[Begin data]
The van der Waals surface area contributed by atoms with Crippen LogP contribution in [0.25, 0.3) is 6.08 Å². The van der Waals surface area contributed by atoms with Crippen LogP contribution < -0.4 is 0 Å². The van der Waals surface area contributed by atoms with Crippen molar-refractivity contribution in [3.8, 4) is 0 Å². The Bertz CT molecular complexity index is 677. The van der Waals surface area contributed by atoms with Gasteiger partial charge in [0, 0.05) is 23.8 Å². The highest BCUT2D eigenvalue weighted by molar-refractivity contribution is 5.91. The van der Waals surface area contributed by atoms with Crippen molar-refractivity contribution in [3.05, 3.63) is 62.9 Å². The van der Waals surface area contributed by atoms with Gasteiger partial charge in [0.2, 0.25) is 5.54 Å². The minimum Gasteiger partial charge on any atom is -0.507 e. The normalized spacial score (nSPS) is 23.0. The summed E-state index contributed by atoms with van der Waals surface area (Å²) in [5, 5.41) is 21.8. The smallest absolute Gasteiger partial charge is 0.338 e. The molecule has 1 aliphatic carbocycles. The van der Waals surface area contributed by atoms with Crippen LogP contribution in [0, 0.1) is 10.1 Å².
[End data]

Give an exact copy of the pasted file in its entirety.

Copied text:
The van der Waals surface area contributed by atoms with Crippen LogP contribution in [0.25, 0.3) is 6.08 Å². The van der Waals surface area contributed by atoms with Crippen LogP contribution < -0.4 is 0 Å². The van der Waals surface area contributed by atoms with Crippen molar-refractivity contribution in [3.8, 4) is 0 Å². The Bertz CT molecular complexity index is 677. The van der Waals surface area contributed by atoms with Gasteiger partial charge in [0, 0.05) is 23.8 Å². The highest BCUT2D eigenvalue weighted by molar-refractivity contribution is 5.91. The van der Waals surface area contributed by atoms with Crippen molar-refractivity contribution in [3.05, 3.63) is 62.9 Å². The van der Waals surface area contributed by atoms with Gasteiger partial charge in [0.2, 0.25) is 5.54 Å². The minimum Gasteiger partial charge on any atom is -0.507 e. The normalized spacial score (nSPS) is 23.0. The summed E-state index contributed by atoms with van der Waals surface area (Å²) in [5, 5.41) is 21.8. The smallest absolute Gasteiger partial charge is 0.338 e. The molecule has 1 aliphatic carbocycles. The van der Waals surface area contributed by atoms with Crippen LogP contribution in [0, 0.1) is 10.1 Å².